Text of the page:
Reblog – Are you assigning or delegating?

This is one of the helpful distinctions that the Manager-Tools guys make… And it suits volunteer organisations like churches pretty well.

When you talk to someone about taking on a task or a project, work out whether you are assigning it to them, or delegating it to them.

The difference? Bosses assign work to employees; “here, you are responsible for this. This is your ‘job’”. Leaders delegate their responsibilities to volunteers; “Hey, I’d like you to help us by taking on this thing I’m responsible for. Keen?”

A few notable differences:

– assignments can be questioned, but in the end, they can’t be declined.

– the line of responsibility is more vague when delegating. Who’s really responsible for what at which point?

Just be a bit more careful with using the word “idea”

Words means different things to different people. I heard about a daughter who told her dad that a twig had fallen on the family car, but that “twig” was an inch thick and left a dent.
The word “idea” is (shock-alert) more varied than that. And it can cause people real misunderstandings.
See, some people really like, “throwing around ideas”. But some people think that means coming up with new ideas, brainstorming, imagination. Other people think that means we get existing values, structures, programs and we tear them apart, assess them, dash them against the rocks.
So, one sentence, two very different emotional responses.
The manager-tools guys note this too. They point out that if you ask “does anyone have any ideas about this”, some people will make suggestions about lunch, others will make suggestions about setting a whole new direction for the organisation.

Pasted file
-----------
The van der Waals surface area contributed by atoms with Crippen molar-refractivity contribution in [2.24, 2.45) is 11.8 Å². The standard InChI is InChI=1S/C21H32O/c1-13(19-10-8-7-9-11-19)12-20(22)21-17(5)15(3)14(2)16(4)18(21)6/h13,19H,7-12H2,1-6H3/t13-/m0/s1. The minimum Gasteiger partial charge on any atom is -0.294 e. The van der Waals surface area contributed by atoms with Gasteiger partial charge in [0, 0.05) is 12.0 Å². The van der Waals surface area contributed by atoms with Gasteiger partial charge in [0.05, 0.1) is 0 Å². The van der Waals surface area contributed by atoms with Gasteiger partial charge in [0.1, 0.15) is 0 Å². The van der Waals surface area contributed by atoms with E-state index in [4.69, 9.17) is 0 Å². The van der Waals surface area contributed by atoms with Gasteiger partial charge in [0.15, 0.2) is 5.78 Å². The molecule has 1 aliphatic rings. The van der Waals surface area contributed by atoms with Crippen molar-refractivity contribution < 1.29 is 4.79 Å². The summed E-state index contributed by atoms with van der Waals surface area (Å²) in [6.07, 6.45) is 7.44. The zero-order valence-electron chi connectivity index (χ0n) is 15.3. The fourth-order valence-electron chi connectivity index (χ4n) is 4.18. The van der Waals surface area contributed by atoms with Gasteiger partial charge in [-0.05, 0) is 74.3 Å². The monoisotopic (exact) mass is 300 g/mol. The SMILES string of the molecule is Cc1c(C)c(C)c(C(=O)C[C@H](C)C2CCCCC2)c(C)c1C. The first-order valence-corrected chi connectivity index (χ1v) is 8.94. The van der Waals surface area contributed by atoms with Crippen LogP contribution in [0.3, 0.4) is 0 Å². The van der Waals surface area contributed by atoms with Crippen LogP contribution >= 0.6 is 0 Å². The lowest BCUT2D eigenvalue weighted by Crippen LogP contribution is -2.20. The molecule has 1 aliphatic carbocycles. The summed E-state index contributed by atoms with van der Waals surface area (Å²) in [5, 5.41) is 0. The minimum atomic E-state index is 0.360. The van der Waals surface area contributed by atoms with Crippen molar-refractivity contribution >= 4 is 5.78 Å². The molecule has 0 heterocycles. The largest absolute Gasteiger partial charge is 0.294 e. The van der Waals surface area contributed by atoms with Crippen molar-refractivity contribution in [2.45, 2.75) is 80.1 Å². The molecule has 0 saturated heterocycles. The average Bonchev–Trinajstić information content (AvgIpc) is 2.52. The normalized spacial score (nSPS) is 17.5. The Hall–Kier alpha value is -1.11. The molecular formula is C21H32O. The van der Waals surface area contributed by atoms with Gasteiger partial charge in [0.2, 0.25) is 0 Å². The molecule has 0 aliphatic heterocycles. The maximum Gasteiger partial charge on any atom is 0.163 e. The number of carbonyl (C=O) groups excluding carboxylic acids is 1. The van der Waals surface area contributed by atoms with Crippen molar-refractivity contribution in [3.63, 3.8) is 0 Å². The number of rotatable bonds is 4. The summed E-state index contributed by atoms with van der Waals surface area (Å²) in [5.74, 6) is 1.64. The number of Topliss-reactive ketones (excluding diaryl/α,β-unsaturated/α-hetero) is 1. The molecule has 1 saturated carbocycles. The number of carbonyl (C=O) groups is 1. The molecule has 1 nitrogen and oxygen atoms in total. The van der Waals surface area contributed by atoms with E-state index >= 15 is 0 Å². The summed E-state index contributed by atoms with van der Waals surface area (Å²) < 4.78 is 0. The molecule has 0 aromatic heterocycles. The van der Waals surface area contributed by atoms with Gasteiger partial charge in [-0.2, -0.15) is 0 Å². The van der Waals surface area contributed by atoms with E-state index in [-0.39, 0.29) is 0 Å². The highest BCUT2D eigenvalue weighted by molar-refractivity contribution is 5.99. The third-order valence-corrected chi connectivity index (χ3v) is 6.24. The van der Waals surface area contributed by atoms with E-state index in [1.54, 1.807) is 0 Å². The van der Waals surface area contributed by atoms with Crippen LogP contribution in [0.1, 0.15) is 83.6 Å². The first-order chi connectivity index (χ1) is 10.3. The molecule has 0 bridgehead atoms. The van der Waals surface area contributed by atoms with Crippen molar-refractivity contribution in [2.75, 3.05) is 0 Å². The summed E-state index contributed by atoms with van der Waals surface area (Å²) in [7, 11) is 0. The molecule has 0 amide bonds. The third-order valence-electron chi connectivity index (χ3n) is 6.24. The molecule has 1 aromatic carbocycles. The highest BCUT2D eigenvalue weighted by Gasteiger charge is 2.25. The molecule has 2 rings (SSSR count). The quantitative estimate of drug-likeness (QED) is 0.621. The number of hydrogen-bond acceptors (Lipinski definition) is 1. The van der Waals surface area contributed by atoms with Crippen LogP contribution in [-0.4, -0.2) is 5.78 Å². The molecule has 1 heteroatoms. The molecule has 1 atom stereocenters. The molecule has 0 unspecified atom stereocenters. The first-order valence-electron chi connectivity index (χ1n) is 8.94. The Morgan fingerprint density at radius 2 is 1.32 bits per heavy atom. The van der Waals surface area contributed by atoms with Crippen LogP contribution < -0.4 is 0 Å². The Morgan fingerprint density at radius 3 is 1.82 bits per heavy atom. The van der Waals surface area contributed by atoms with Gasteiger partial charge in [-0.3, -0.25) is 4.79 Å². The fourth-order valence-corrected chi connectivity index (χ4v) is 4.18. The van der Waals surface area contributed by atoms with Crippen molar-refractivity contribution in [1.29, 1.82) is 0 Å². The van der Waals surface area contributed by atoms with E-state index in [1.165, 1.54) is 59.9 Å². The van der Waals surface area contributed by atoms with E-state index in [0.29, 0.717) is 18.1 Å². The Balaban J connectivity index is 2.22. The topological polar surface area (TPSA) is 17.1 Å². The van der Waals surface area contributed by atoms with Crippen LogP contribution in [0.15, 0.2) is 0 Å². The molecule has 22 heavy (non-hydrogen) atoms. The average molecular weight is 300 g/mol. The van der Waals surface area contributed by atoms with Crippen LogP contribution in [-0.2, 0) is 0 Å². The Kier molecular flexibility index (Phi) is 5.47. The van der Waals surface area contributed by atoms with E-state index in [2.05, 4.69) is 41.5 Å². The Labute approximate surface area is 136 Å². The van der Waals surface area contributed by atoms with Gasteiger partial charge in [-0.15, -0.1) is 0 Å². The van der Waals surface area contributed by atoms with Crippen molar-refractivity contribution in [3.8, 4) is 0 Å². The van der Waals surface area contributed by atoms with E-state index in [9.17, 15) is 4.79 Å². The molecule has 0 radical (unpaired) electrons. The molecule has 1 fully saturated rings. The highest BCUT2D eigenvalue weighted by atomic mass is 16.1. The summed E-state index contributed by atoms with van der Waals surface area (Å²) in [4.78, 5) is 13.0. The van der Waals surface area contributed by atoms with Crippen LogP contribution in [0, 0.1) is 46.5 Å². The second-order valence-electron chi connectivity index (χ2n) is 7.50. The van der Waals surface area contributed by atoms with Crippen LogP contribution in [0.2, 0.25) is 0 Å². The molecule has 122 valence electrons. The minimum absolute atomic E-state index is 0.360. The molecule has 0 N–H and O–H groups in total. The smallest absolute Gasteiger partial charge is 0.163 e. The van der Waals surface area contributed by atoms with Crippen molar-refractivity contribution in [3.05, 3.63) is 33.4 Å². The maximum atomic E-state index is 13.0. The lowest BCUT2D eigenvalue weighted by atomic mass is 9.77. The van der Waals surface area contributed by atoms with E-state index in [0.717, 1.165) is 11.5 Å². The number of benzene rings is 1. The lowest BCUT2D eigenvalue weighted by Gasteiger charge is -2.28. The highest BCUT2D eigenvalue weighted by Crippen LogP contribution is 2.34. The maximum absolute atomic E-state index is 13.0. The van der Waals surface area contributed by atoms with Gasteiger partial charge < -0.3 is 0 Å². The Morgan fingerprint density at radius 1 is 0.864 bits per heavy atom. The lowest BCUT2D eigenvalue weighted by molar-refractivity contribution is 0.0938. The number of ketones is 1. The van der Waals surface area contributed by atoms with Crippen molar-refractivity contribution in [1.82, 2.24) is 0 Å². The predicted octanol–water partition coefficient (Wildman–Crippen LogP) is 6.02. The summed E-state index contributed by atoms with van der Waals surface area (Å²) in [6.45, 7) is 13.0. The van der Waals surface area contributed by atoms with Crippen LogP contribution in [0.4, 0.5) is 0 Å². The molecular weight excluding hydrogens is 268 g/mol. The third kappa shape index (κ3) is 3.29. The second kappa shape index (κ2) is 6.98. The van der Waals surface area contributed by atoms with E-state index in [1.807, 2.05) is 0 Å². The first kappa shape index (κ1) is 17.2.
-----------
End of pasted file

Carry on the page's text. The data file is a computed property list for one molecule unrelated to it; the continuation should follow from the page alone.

The point is, “ideas” is such a vague term that, if you’re going to use it, you need to give some control or limits or boundaries to specify what type of “ideas” you’re looking for.

Situational Leadership (Styles 1-4)

Scott Parry-Jones from EV helped us think about this. There are two ways to think about how your leading others; the authority continuum, and the discussion continuum.

The authority continuum ranges from “I have all the authority” right over to “I’m giving you all the authority”. Another way of seeing this is the former being “You will do exactly what I do, no questions, no creativity” and the later being “You can do whatever you want, be as creative as you want”.

The discussion continuum ranges from “We’re not going to discuss this often at all; maybe an email every now and then.” all the way over to “We’re going to discuss this all the time; weekly meetings and whenever we get the chance!”

Where does your “natural” leadership style fit on each continuum? How do you prefer to lead people?

What about being led? How do you prefer to be lead? How much Authority do you like being given? How much discussion do you like being brought in on?